I was out walking Bounder, the little dog our son Justin brought home from a shelter a few years ago, and was almost back home when I spotted a McArthur Dairy milk crate brimming over with a harvest of 20 or more backyard grown avocados on the edge a neighbor’s lawn.
Perfectly imperfect, green, firm to the point of taut and warming in the sun waiting complete ripeness several days from now.
I was delighted to see my neighbors had left a recycled tin cup by the avocados in the milk crate with a little handwritten sign that said, “50 cents apiece please” trusting the universe in the process.
I pulled two dollars out of my jeans and stuffed them in the cup and picked out two heavy avocados. My math was not off. My mom taught me that tipping was a good habit. Plus that handwriting was of a child of seven years old or so.
I have been eating Florida avocados a long time now. I’ve even had trees grace the lawns of some of the places we’ve lived. There were times when I ordered avocados for my kitchens exclusively from California. The Haas avocado, as it is known by the variety that grows there, is very rich and wonderful.
Yet I increasingly feel the avocado growing in the trees from around us are more exciting to taste. It’s somehow more personal. I envision one day tasting them from yards all around us to see which family growers have the most delectable avocados of all! It would be like knowing the location of a special, secret fishing hole where the biggest spiny lobsters are hiding!
I cradled my avocados in the crook of my arm and Bounder led us back home.
I set the avocados down on the windowsill outside our kitchen to ripen and waited as one must in the world of Mother Nature.
When the avocado’s moment of readiness finally signaled me through her dimpled and darkening dress I slid a curved knife around the soft roundness taking care not to nick. My blade moved as if heated and moving through butter.
I set the large pit in a bowl, eased off a piece of the fruit, salted it just the barest amount and slid it in my mouth. At first, not much, the fat creaminess found readily in the Hass variety wasn’t there, but then I took the time to note its texture and understated sweetness. HEAVEN!!!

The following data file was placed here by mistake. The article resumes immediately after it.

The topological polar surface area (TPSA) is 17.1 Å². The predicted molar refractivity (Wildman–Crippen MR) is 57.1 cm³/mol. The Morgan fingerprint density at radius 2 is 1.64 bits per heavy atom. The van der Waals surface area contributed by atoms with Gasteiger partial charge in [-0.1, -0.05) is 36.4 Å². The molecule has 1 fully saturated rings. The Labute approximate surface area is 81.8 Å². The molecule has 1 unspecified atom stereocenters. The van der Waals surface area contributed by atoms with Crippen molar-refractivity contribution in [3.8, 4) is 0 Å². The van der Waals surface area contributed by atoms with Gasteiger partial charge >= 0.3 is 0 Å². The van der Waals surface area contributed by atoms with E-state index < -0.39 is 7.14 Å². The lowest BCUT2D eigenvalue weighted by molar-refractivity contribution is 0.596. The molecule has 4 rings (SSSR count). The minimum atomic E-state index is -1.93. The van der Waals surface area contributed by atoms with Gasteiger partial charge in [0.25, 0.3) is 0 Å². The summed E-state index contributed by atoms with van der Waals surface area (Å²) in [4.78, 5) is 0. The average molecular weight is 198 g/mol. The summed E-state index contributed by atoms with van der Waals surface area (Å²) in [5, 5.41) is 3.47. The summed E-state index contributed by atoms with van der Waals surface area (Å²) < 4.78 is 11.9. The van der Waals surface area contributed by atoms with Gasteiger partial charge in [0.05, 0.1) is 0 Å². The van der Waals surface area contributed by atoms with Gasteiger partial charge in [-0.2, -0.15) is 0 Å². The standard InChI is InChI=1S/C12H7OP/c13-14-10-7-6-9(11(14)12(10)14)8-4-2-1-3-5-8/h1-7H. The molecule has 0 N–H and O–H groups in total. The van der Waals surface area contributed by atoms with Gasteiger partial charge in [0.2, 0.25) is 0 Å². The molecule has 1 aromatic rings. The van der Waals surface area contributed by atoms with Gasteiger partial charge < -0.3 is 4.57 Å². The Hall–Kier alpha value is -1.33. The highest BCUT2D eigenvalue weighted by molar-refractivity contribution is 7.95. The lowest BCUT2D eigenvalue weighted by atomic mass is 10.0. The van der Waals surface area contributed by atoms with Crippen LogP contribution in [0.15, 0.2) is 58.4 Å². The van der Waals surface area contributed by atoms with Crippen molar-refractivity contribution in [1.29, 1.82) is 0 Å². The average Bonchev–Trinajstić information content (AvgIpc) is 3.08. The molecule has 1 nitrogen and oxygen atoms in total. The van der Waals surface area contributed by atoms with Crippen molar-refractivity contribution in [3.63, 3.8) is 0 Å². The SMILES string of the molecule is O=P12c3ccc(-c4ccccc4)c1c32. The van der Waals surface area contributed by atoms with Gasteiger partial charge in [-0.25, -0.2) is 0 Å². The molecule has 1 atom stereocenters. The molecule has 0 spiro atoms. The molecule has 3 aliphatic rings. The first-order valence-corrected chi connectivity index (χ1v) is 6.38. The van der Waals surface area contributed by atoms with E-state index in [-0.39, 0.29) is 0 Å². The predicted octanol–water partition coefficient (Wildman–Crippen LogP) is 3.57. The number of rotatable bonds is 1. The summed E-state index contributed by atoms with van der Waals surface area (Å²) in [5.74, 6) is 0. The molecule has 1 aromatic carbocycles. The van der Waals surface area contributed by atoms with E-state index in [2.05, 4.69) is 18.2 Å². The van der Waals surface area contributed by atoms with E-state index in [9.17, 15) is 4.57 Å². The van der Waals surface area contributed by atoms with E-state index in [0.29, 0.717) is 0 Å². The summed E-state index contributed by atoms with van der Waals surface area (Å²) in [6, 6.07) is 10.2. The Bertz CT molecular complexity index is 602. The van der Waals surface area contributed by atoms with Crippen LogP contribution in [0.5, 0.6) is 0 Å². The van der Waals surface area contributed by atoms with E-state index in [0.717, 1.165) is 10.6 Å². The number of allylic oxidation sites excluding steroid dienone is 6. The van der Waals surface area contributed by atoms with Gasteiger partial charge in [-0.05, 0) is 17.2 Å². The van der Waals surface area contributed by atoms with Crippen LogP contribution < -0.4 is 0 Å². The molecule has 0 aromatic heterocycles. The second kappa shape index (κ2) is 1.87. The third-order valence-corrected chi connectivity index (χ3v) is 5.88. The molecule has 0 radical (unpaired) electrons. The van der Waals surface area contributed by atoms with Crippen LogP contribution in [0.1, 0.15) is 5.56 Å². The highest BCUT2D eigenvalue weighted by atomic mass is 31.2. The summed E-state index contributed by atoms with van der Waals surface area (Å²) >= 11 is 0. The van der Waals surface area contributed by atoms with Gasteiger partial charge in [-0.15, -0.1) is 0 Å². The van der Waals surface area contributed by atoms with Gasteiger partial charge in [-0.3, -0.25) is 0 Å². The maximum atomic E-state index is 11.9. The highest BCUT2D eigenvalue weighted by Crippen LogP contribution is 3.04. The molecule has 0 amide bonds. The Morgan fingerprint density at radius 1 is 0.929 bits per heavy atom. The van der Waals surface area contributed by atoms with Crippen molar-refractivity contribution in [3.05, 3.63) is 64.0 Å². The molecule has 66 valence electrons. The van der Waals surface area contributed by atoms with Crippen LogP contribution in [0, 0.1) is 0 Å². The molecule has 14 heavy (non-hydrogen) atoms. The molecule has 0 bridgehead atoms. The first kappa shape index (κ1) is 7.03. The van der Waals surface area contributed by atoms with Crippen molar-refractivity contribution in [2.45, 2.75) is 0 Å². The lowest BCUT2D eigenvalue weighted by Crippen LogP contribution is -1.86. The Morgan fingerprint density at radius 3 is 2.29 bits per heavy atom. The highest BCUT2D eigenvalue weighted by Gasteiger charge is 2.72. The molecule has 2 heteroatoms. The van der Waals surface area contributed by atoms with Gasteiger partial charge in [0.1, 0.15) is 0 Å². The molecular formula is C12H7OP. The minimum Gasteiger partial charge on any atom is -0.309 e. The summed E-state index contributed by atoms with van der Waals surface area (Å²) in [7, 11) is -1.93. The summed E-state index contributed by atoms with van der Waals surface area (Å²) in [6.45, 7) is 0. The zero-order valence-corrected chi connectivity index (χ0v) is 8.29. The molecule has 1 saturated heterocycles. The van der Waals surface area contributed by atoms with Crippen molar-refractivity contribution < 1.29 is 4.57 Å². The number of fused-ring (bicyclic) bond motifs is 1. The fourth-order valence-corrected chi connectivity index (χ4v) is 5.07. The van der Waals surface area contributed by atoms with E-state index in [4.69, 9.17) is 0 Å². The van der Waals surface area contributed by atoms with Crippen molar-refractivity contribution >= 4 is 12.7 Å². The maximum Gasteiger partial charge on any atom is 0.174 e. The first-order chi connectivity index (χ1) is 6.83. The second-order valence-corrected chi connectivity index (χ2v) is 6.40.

This called for some inspired cooking! So the following day, after considerable prep work, I made some braised beef shanks, Brazilian-style. The cooking there is vastly informed by Africa. But this is also the kind of globally loved low and slow cooking that really attracts me.
My homemade stock is mixed with the measured, released gelatinous luxury found only deep within the tough cuts of meat to create a ‘mouth feel’ that no two-minute steak ever could!
At the end of the braising, I add in coconut milk, which provides what most Western chefs find in heavy cream but like comparing avocados, different! I also add peanuts which provide texture and tradition. Then I add in avocado.
The softness is just the right touch to counter the bold meatiness of beef shanks. This meal has some of the same rich power and deliciousness of a great gumbo, another dish of African ancestry.
I took the stew out of the cauldron I’d made it in, ladled it into black, antique, terra cotta bowls and draped just-culled sections of perfectly ripe avocado on top.
I struck Florida gold and it was right in our own backyard.
This salsa is a refreshing but simple twist to the ubiquity of guacamole. The piquillo peppers are sold in jars and cans and are one of the most convenient and still tasty ways to enjoy roasted peppers. If you serve this on a “fattier” dish like pork chops you might want to amp up the acidity with more lime or the Spanish sherry wine vinegar.
Yield: 4 Cups
2 Tablespoons lime juice
1 teaspoon Spanish Sherry wine vinegar
1 clove minced garlic
½ teaspoon Tabasco
1/3 Cup piquillo peppers, diced small
½ Cup raw, unsalted pumpkin seeds, toasted and roughly chopped
1 large ripe firm Hass avocado, cut into 1/2-inch dice
Kosher salt & freshly ground black pepper, to taste
Combine the lime juice, vinegar garlic and Tabasco.
In a mixing bowl combine the piquillo peppers, pumpkin seeds and avocado. Toss gently with the dressing. Season with salt & pepper and serve.